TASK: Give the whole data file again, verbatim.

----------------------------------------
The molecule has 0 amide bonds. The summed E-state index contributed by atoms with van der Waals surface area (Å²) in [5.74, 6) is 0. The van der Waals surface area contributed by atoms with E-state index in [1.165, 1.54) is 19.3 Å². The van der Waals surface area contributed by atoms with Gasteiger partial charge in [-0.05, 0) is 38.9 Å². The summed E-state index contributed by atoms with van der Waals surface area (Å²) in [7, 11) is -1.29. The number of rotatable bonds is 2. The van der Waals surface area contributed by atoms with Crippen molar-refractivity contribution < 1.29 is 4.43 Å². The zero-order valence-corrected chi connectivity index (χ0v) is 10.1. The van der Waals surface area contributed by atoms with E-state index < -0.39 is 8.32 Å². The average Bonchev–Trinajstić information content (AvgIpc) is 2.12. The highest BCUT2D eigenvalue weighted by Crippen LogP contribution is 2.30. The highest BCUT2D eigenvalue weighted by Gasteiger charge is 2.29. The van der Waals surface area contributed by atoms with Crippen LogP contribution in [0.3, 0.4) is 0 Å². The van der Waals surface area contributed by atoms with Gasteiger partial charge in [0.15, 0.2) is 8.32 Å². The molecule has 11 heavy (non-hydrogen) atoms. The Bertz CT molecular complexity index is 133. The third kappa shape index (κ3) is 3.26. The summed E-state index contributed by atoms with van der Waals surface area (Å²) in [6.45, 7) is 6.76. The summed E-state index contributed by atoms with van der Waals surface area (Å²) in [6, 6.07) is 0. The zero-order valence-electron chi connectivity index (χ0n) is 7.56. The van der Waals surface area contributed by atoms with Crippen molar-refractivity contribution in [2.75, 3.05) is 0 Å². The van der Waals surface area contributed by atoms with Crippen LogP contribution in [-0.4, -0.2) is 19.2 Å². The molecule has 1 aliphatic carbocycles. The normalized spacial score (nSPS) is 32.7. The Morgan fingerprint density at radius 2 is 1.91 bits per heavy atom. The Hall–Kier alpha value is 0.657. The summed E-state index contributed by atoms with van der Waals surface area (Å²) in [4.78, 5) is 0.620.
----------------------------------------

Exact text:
The molecule has 0 amide bonds. The summed E-state index contributed by atoms with van der Waals surface area (Å²) in [5.74, 6) is 0. The van der Waals surface area contributed by atoms with E-state index in [1.165, 1.54) is 19.3 Å². The van der Waals surface area contributed by atoms with Gasteiger partial charge in [-0.05, 0) is 38.9 Å². The summed E-state index contributed by atoms with van der Waals surface area (Å²) in [7, 11) is -1.29. The number of rotatable bonds is 2. The van der Waals surface area contributed by atoms with Crippen molar-refractivity contribution < 1.29 is 4.43 Å². The zero-order valence-corrected chi connectivity index (χ0v) is 10.1. The van der Waals surface area contributed by atoms with E-state index < -0.39 is 8.32 Å². The average Bonchev–Trinajstić information content (AvgIpc) is 2.12. The highest BCUT2D eigenvalue weighted by Crippen LogP contribution is 2.30. The highest BCUT2D eigenvalue weighted by Gasteiger charge is 2.29. The van der Waals surface area contributed by atoms with Crippen LogP contribution in [0.3, 0.4) is 0 Å². The van der Waals surface area contributed by atoms with Gasteiger partial charge in [0.15, 0.2) is 8.32 Å². The molecule has 11 heavy (non-hydrogen) atoms. The Bertz CT molecular complexity index is 133. The third kappa shape index (κ3) is 3.26. The summed E-state index contributed by atoms with van der Waals surface area (Å²) in [6.45, 7) is 6.76. The summed E-state index contributed by atoms with van der Waals surface area (Å²) in [6, 6.07) is 0. The zero-order valence-electron chi connectivity index (χ0n) is 7.56. The van der Waals surface area contributed by atoms with Crippen molar-refractivity contribution in [2.75, 3.05) is 0 Å². The van der Waals surface area contributed by atoms with Crippen LogP contribution in [-0.4, -0.2) is 19.2 Å². The molecule has 1 aliphatic carbocycles. The normalized spacial score (nSPS) is 32.7. The Morgan fingerprint density at radius 2 is 1.91 bits per heavy atom. The Hall–Kier alpha value is 0.657. The summed E-state index contributed by atoms with van der Waals surface area (Å²) in [4.78, 5) is 0.620.